- The Washington Times - Monday, March 27, 2017

A new study finds that a diet high in fiber could help offset the occurrence of Type 1, or juvenile, diabetes.

Scientists found that instances of the rodent equivalent of juvenile diabetes was eliminated in a group of mice fed a particular high fiber diet, the Guardian reports.

The findings were provided by researches at Monash University in Melbourne working with Australia’s national science agency.

The hope is that successful testing in humans will lead to the development of a fiber supplement to be given to children, either in meals or beverages.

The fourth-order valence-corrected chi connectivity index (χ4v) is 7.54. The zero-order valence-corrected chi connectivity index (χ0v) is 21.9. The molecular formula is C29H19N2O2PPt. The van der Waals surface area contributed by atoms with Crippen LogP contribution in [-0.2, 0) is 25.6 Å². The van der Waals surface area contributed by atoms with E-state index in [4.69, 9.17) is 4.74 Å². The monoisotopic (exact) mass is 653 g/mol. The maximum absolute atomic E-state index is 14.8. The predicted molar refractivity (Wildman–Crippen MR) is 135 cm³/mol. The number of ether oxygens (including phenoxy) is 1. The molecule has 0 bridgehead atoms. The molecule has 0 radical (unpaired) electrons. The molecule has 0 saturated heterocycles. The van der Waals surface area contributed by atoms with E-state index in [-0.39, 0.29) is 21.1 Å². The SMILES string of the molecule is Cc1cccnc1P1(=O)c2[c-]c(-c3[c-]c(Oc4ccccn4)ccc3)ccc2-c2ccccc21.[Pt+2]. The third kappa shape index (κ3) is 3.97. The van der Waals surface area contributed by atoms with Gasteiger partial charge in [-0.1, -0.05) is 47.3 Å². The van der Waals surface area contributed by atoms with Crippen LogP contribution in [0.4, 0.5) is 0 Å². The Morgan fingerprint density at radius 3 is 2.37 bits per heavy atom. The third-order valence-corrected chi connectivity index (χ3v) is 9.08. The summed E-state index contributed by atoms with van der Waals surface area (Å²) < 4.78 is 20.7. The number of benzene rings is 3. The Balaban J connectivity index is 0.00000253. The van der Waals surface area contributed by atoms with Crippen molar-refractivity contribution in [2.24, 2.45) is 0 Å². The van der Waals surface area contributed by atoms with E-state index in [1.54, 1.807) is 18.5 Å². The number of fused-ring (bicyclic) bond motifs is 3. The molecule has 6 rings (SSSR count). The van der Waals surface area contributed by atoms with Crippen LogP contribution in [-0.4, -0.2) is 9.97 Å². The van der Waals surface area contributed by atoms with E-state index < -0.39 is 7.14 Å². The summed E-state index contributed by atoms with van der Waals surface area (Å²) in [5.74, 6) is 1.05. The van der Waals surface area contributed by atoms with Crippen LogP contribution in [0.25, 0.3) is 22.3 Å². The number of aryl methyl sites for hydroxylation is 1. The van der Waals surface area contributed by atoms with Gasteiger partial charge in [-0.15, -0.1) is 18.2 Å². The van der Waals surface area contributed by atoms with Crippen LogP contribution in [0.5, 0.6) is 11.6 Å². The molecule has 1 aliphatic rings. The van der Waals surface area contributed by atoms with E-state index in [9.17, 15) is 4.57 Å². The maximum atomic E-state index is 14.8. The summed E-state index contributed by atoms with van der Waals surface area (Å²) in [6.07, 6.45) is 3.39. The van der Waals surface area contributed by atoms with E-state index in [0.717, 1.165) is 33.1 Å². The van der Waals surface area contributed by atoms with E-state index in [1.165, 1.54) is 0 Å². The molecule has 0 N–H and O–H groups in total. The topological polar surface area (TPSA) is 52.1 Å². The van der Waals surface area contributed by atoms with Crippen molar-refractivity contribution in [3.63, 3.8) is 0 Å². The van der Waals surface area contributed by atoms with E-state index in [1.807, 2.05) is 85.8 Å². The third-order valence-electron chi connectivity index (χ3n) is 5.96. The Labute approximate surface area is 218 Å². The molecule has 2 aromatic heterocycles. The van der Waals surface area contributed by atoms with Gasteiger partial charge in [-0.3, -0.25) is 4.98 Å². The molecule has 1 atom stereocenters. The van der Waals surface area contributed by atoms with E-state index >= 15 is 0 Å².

Type 1 diabetes is an anomaly in which the body produces little or no insulin, the hormone needed to process glucose. The condition usually develops in children before the age of 14.

Around 1.25 million children and adults in the U.S. were reported to have Type 1 diabetes in 2012, according to data from the American Diabetes Association.

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